Why astonished? Despite being talked about since almost forever, this thing comes completely out of left field. To begin with, it's small, and it's light, at least by today's standards—Ron Kiino in this month's Motor Trend calls it a "Miata coupe," and he's not far off, except that you can't get 200 hp and 150 pound-feet of torque from any known unblown Miata engine. And Mazda no longer sells a blown Miata. Yes, the Subaru-Toyota has a stick shift and the all-important rear-wheel drive, which are getting uncommon, and the engine's just a four-banger, albeit a boxer like in a Porsche. I love four-cylinder engines. Give me one any day, as long as the car it's in suits it.
All business: the BRZ from the helm. Photo courtesy Motor Trend.
Made by Subaru, you did get that? Subaru, which virtually forged its identity on full-time all-wheel-drive cars long before they were so common (remember when AWD vehicles were called "4x4s" and you had to switch manually into four wheel drive whenever you needed it?) And it significantly bucks some some very pervasive trends: the engine (at least for now, as introduced—the enthusiast base is already salivating for the inevitable STI version) is naturally aspirated, when everybody and his uncle is building turbos and putting them in everything (have you heard the one about the Turbo Chevy Sonic? It's true, and is reportedly a great improvement). It's dedicated to handling, in this day of horsepower über alles, when luxury carmakers will drop in engines that are too big even to the detriment of handling. (Mercedes AMG, I am talkin' 'bout you.)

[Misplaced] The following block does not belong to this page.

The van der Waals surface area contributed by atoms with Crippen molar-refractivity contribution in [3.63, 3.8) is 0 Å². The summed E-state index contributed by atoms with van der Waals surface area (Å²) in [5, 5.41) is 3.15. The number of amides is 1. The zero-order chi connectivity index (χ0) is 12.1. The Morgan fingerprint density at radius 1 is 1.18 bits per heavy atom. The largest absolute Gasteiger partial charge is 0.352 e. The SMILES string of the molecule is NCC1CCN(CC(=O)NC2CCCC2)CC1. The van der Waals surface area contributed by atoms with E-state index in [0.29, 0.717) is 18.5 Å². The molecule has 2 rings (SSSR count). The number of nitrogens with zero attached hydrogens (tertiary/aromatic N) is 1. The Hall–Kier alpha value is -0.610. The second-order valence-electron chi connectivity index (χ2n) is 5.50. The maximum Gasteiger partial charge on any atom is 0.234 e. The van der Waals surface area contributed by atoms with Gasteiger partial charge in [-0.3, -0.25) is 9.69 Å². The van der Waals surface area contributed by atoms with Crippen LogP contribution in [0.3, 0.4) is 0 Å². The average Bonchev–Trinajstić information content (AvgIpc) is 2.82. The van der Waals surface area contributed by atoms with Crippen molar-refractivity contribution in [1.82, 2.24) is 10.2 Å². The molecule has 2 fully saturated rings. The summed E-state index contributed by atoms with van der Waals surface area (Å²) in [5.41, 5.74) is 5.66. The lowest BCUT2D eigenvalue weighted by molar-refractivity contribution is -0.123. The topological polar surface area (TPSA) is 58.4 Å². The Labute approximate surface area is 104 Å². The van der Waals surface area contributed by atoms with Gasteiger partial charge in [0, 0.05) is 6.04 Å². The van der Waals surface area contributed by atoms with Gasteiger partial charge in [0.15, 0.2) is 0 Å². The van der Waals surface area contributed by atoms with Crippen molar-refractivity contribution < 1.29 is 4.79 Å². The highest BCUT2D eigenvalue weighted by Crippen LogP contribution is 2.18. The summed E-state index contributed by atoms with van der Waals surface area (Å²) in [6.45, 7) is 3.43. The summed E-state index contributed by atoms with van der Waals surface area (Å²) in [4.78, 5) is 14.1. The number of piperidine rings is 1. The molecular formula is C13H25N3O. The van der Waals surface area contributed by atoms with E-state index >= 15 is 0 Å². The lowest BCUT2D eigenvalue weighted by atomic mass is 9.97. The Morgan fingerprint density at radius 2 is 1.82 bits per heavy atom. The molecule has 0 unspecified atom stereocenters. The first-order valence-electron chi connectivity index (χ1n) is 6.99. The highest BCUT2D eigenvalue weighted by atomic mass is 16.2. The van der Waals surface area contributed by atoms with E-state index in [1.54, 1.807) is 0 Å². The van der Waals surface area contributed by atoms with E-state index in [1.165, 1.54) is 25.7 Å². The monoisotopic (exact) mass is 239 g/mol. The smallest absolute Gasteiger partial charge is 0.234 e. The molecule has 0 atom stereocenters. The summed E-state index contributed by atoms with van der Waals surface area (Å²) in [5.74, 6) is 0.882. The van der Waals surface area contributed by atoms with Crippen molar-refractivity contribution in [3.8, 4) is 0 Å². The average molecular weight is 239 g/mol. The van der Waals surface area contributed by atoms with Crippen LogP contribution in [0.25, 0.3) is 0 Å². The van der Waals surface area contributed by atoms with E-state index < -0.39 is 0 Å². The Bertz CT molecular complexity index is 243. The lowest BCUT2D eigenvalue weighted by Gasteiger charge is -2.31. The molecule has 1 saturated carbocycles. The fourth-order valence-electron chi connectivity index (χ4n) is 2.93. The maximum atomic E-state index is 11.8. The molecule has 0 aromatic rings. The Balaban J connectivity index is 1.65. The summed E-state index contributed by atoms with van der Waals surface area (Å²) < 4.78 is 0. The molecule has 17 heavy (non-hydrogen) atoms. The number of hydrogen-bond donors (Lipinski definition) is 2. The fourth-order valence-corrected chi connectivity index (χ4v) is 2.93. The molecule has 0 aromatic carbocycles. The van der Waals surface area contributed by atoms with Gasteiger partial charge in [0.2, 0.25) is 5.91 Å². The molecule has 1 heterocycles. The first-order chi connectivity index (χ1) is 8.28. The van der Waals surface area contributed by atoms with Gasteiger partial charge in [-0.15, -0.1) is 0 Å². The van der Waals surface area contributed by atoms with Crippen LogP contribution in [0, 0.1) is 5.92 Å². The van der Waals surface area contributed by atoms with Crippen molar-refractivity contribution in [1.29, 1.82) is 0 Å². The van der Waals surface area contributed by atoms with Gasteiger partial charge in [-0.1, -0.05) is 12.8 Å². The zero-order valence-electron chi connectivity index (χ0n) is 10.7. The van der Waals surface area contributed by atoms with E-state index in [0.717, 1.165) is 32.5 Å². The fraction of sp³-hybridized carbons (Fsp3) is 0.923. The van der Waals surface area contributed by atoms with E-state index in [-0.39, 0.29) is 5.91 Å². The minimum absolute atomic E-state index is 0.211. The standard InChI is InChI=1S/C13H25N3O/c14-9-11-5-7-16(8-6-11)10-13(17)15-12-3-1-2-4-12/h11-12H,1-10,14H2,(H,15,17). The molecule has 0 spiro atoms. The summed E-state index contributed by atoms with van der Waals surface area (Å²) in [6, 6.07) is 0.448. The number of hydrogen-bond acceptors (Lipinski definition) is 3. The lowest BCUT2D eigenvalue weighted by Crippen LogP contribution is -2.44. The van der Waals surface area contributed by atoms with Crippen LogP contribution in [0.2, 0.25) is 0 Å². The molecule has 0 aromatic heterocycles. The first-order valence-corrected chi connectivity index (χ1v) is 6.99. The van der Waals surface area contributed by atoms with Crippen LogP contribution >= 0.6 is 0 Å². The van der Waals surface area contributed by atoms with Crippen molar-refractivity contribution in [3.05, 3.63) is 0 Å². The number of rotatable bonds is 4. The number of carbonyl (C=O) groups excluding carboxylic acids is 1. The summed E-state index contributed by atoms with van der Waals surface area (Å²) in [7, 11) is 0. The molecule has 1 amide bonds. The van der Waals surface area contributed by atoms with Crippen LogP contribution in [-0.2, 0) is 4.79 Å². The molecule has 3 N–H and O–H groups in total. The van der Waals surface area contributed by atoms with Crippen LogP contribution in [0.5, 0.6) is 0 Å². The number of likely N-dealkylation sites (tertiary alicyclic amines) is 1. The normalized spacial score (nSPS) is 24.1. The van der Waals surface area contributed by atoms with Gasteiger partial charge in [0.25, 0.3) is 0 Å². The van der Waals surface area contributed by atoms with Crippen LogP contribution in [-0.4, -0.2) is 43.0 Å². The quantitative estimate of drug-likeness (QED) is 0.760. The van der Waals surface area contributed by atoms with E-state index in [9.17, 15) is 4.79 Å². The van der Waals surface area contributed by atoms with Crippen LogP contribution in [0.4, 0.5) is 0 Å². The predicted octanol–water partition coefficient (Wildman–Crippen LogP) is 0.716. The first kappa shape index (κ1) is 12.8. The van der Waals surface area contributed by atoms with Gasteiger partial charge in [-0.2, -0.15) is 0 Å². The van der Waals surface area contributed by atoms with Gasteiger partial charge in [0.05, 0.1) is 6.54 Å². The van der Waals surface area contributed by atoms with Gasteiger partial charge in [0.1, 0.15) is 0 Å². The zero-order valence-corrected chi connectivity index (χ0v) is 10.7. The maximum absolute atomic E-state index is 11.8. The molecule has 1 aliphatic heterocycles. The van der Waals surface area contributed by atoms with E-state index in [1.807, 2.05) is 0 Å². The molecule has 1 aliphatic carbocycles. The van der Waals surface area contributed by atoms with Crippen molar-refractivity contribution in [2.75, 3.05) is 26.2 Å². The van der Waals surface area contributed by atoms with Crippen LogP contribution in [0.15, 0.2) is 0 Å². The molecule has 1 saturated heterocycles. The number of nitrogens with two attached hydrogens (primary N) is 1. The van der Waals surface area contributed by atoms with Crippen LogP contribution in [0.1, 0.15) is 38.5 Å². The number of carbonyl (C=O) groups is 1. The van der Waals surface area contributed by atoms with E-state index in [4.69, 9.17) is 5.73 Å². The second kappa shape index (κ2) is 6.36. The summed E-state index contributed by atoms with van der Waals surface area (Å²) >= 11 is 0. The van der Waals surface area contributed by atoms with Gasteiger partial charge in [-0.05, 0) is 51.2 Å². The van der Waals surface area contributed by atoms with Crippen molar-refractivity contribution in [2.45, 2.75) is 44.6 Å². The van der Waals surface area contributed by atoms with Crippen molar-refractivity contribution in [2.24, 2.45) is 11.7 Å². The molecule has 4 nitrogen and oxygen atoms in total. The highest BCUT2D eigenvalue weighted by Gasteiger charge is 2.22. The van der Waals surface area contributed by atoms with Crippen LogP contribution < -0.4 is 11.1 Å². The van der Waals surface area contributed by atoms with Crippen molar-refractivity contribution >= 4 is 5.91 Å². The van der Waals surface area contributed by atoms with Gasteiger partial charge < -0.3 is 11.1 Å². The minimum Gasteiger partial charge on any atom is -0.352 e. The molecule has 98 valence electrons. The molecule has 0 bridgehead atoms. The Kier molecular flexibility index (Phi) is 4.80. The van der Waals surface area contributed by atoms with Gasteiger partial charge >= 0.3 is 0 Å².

No CVT, no turbo- or supercharger, no cylinder management, no AWD, no keep-up-with-the-Joneses horsepower for guys who are afraid their masculinity will be threatened if they don't cart around a whacking big thirsty engine they never need.
Yeah, it will have sat-nav available and a nanny or two. But it's not loaded down with a bunch of features. For the most part it's just basic, pure, old-fashioned sports car.
If you've been reading me on cameras for any length of time, you know what a breath of fresh air this is to me. I mean, BMW should really be ashamed of itself for not abandoning that old tagline "The ultimate driving machine." (Although it does seem to be gradually replacing it with "Sheer driving pleasure," which is more accurate.) Did you know that there's actually a BWM that has a cabin so well insulated from sound that buyers complain they can't hear the V8 well enough—so BMW actually pipes fake V8 engine noise into the passenger cabin through the stereo system when the car is switched to "sport mode"? I am not making this up. They're nice luxury cars, and I'm not slagging you if you own one, but, really, the days of the "ultimate driving machine" are completely over and gone even at BMW. Everything's market driven and the market is focused on "luxury" to a fault or "economy" in the breach.
And now here comes a pure driving machine, a Miata coupe with the engine Mazda won't give us. And it's been engineered from the ground up. All new. Any idea how uncommon that is, in this day and age? You can count the number of clean-slate cars on your fingers and toes, and if you lop off the one-percenter end of the market you won't need your toes.